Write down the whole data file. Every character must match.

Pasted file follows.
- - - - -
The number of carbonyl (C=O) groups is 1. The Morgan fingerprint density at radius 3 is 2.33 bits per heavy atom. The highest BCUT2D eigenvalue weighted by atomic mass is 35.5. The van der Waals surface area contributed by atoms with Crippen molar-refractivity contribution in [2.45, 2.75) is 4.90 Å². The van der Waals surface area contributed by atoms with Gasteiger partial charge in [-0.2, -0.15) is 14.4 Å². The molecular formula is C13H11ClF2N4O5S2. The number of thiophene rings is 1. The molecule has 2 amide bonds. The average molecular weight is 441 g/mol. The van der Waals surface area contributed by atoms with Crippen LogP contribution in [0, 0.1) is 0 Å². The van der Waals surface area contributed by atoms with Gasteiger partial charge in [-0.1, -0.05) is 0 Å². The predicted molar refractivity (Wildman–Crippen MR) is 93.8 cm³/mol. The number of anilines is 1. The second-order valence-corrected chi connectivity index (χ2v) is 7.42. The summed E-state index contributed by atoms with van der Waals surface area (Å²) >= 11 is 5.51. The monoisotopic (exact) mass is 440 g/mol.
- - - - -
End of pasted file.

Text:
The number of carbonyl (C=O) groups is 1. The Morgan fingerprint density at radius 3 is 2.33 bits per heavy atom. The highest BCUT2D eigenvalue weighted by atomic mass is 35.5. The van der Waals surface area contributed by atoms with Crippen molar-refractivity contribution in [2.45, 2.75) is 4.90 Å². The van der Waals surface area contributed by atoms with Gasteiger partial charge in [-0.2, -0.15) is 14.4 Å². The molecular formula is C13H11ClF2N4O5S2. The number of thiophene rings is 1. The molecule has 2 amide bonds. The average molecular weight is 441 g/mol. The van der Waals surface area contributed by atoms with Crippen LogP contribution in [0, 0.1) is 0 Å². The van der Waals surface area contributed by atoms with Gasteiger partial charge in [-0.1, -0.05) is 0 Å². The predicted molar refractivity (Wildman–Crippen MR) is 93.8 cm³/mol. The number of anilines is 1. The second-order valence-corrected chi connectivity index (χ2v) is 7.42. The summed E-state index contributed by atoms with van der Waals surface area (Å²) >= 11 is 5.51. The monoisotopic (exact) mass is 440 g/mol.